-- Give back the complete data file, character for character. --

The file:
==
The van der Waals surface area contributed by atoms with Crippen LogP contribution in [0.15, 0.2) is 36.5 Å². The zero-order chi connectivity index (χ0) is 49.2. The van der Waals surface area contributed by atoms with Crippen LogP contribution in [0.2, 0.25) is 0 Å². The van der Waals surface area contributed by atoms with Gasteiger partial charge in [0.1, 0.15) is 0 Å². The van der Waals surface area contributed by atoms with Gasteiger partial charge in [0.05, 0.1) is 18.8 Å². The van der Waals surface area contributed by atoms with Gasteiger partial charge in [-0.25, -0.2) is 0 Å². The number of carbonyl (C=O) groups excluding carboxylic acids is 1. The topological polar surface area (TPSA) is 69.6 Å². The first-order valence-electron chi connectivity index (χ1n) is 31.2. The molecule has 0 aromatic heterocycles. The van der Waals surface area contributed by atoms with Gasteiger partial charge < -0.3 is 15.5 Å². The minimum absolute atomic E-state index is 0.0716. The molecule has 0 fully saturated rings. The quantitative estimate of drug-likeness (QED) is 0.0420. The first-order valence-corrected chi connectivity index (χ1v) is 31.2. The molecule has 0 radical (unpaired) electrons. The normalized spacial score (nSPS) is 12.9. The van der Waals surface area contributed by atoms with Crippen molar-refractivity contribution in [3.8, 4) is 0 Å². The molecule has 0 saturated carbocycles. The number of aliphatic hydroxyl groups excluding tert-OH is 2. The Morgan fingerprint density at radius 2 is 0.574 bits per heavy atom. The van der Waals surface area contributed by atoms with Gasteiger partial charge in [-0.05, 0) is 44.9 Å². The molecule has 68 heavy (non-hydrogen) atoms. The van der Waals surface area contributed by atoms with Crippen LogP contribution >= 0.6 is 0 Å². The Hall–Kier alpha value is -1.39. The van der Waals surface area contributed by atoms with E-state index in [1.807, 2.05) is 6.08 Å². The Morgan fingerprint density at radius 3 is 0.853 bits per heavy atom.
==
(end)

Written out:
The van der Waals surface area contributed by atoms with Crippen LogP contribution in [0.15, 0.2) is 36.5 Å². The zero-order chi connectivity index (χ0) is 49.2. The van der Waals surface area contributed by atoms with Crippen LogP contribution in [0.2, 0.25) is 0 Å². The van der Waals surface area contributed by atoms with Gasteiger partial charge in [0.1, 0.15) is 0 Å². The van der Waals surface area contributed by atoms with Gasteiger partial charge in [0.05, 0.1) is 18.8 Å². The van der Waals surface area contributed by atoms with Gasteiger partial charge in [-0.25, -0.2) is 0 Å². The number of carbonyl (C=O) groups excluding carboxylic acids is 1. The topological polar surface area (TPSA) is 69.6 Å². The first-order valence-electron chi connectivity index (χ1n) is 31.2. The molecule has 0 aromatic heterocycles. The van der Waals surface area contributed by atoms with Gasteiger partial charge < -0.3 is 15.5 Å². The minimum absolute atomic E-state index is 0.0716. The molecule has 0 fully saturated rings. The quantitative estimate of drug-likeness (QED) is 0.0420. The first-order valence-corrected chi connectivity index (χ1v) is 31.2. The molecule has 0 radical (unpaired) electrons. The normalized spacial score (nSPS) is 12.9. The van der Waals surface area contributed by atoms with Crippen molar-refractivity contribution in [3.8, 4) is 0 Å². The molecule has 0 saturated carbocycles. The number of aliphatic hydroxyl groups excluding tert-OH is 2. The Morgan fingerprint density at radius 2 is 0.574 bits per heavy atom. The van der Waals surface area contributed by atoms with Gasteiger partial charge in [-0.05, 0) is 44.9 Å². The molecule has 68 heavy (non-hydrogen) atoms. The van der Waals surface area contributed by atoms with Crippen LogP contribution >= 0.6 is 0 Å². The Hall–Kier alpha value is -1.39. The van der Waals surface area contributed by atoms with E-state index in [1.807, 2.05) is 6.08 Å². The Morgan fingerprint density at radius 3 is 0.853 bits per heavy atom.